We offer additional point cloud formats, including unified and decimated point clouds, 360 photos, and structured point clouds. These formats may be necessary for pre-processing with automated geometry extraction software such as Edgewise.
It’s also important to consider the size of the point cloud. If you have a large project with multiple zones, areas, or levels, we recommend splitting the point cloud for ease of handling. At Sirvey, we strive to keep the point cloud file under 10 gigabytes.
By understanding our design workflow and considering these important factors, we can work together to provide you with the best possible results for your point cloud survey needs.

laser scanning process

File Transfer: Streamlining Your Workflow

The final step in the laser scanning process is file transfer. This step should be factored into your work plan as it can be time-consuming. It is important to keep in mind the standard principles of intellectual property and data ownership that apply to project deliverables. Typically, the surveyor retains ownership of the information and provides the client with a royalty-free license for defined purposes.
At Sirvey, we use ACC – Autodesk Construction Cloud for uploading, sharing, and storing point clouds as it offers unlimited space.
In addition, licenses may be needed to visualize and work with point clouds and 360 photos. There are plenty of options available. Some of them are free but come with limitations, while others require a paid license. Laser scanning service providers often offer 360 photo viewers through applications like WebShare by Faro, JetStream (TrueView) by Leica, and 360 ReCap by Autodesk.
To view and work with the 3D point cloud, the following applications licenses are required:

  • ReCap – where you can view and fly through the 3D point cloud
  • Open Software/Online Free Viewer (with limitations)
  • CloudCompare
  • Revit/AutoCAD/Navisworks – not a point cloud visualizer, but it’s possible to review the point cloud.


Over the past decade, Building Information Modeling (BIM) and laser scanning have made significant progress. Due to their many practical applications, they have become the preferred solution for producing quick, efficient, and precise surveying data for many construction professionals.
If you’re searching for fast and reliable data to generate accurate building models for your next project, look no further. Contact Sirvey today to benefit from our trusted and advanced 3D laser scanning service, which will enable you to deliver your best project yet!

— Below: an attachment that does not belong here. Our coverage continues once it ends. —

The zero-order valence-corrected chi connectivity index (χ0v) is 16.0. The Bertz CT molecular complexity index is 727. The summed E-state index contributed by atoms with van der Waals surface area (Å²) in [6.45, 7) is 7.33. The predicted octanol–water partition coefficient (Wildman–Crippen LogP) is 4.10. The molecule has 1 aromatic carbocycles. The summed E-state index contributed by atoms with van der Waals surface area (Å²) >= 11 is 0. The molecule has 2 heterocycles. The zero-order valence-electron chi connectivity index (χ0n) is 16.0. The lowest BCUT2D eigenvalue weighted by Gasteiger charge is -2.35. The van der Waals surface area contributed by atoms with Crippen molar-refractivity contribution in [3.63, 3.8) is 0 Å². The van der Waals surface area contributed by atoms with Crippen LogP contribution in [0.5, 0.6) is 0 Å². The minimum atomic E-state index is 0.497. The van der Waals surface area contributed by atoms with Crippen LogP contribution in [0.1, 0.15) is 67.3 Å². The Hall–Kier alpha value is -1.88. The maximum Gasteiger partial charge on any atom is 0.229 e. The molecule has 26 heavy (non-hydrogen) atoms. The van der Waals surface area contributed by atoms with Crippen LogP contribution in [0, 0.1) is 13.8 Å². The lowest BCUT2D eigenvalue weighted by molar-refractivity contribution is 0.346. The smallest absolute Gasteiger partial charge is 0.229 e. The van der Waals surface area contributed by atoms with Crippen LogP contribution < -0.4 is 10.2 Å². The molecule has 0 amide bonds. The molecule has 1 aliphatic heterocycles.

Do you want to learn more about Laser Scanning? Read more here!


How to Ensure Reliable Laser Scanning Outcomes for BIM Coordination?

Laser scanning can be a powerful tool for supporting BIM coordination. However, to obtain reliable laser scanning outcomes, certain considerations need to be taken into account.

laser scanning outcomes

Laser scanning technology has revolutionized the construction industry, providing a highly accurate method of capturing existing conditions and creating as-built models for building information modeling (BIM) coordination. Although laser scanning has been in use for some time, each project presents unique learning opportunities for reality capture processes. To ensure reliable laser scanning outcomes for supporting BIM coordination, consider these five suggestions.

1. Perform Scanning After Demolition

For reliable scanning deliverables, it is advisable to perform the scanning after the demolition phase. This way, only the remaining elements are translated into existing condition models, eliminating confusion between project parties. In case this was not possible, you can utilize Revit phases to achieve the same purpose.

2. Ensure Sufficient Coverage

LIDAR scanners work by emitting laser beams that bounce back from objects in their path. However, LIDAR can only capture what is in its line of sight, which means that objects that are obstructing the view can obscure smaller elements. For example, large ducts or structural beams can hide smaller objects that are located behind them. This is a critical limitation to keep in mind when conducting LIDAR scans. To ensure that no elements are left out in the scan, the technician must take as many shots as necessary to guarantee sufficient coverage. This means that the technician needs to move around the target area and take scans from different angles to ensure that all the elements are captured.

3. Using 360° pictures to identify pipe systems and types

Mostly used for modelling, 360° pictures also can be grateful to identify pipe systems and types. Depending on the desired outcome, they can be taken in color or gray scale. When used for identification purposes, color capture is often the preferred option. However, capturing color in above-ceiling spaces can be challenging due to insufficient lighting. In these cases, grayscale may be a better choice.

4. Implement Survey Control

Survey control may be necessary to enhance accuracy and ensure proper alignment of the point cloud and to establish a shared coordinate system, depending on the scope of the project. It is advisable to engage BIM Managers and coordinators at an early stage in this process. All stakeholders downstream should adhere to the project standards, which must be documented in the project’s BIM Execution Plan (BEP).

5. Create Proper As-Built Models to clash against

Clash detection against point cloud data cannot be performed using Navisworks. Thus, it is advisable to include the primary existing structural components and systems in the coordination model. Generating accurate as-built models can significantly minimize the number of Requests for Information (RFIs) during the coordination process.

laser scanning outcomes

Laser scanning outcomes: Final thoughts

The considerations listed above are general guidelines to follow when planning to incorporate laser scanning technology into your projects. However, each project has unique characteristics that may pose specific challenges. Proper planning is crucial in the laser scanning process, and our technicians spare no effort in ensuring that they have everything they need to carry out a successful survey.
If you need assistance in planning your next scanning project, please contact us, or send your request through, and we will coordinate the entire process for you.

Read more about laser scanning benefits for the AEC industry here!